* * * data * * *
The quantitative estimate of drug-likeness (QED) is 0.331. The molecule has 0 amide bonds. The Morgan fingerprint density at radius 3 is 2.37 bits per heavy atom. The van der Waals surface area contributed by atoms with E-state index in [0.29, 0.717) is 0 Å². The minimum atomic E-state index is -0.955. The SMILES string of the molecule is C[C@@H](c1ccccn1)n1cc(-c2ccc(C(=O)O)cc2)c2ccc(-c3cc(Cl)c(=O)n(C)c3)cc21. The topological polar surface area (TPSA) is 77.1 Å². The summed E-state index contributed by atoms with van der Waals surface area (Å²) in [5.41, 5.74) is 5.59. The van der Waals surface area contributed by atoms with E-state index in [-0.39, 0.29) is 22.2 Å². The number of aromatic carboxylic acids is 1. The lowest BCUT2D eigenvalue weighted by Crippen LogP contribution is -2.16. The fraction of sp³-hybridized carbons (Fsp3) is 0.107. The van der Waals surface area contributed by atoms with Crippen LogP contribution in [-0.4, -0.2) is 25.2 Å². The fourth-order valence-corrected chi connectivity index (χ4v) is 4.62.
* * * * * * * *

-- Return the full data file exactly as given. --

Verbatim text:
The quantitative estimate of drug-likeness (QED) is 0.331. The molecule has 0 amide bonds. The Morgan fingerprint density at radius 3 is 2.37 bits per heavy atom. The van der Waals surface area contributed by atoms with E-state index in [0.29, 0.717) is 0 Å². The minimum atomic E-state index is -0.955. The SMILES string of the molecule is C[C@@H](c1ccccn1)n1cc(-c2ccc(C(=O)O)cc2)c2ccc(-c3cc(Cl)c(=O)n(C)c3)cc21. The topological polar surface area (TPSA) is 77.1 Å². The summed E-state index contributed by atoms with van der Waals surface area (Å²) in [5.41, 5.74) is 5.59. The van der Waals surface area contributed by atoms with E-state index in [-0.39, 0.29) is 22.2 Å². The number of aromatic carboxylic acids is 1. The lowest BCUT2D eigenvalue weighted by Crippen LogP contribution is -2.16. The fraction of sp³-hybridized carbons (Fsp3) is 0.107. The van der Waals surface area contributed by atoms with Crippen LogP contribution in [-0.4, -0.2) is 25.2 Å². The fourth-order valence-corrected chi connectivity index (χ4v) is 4.62.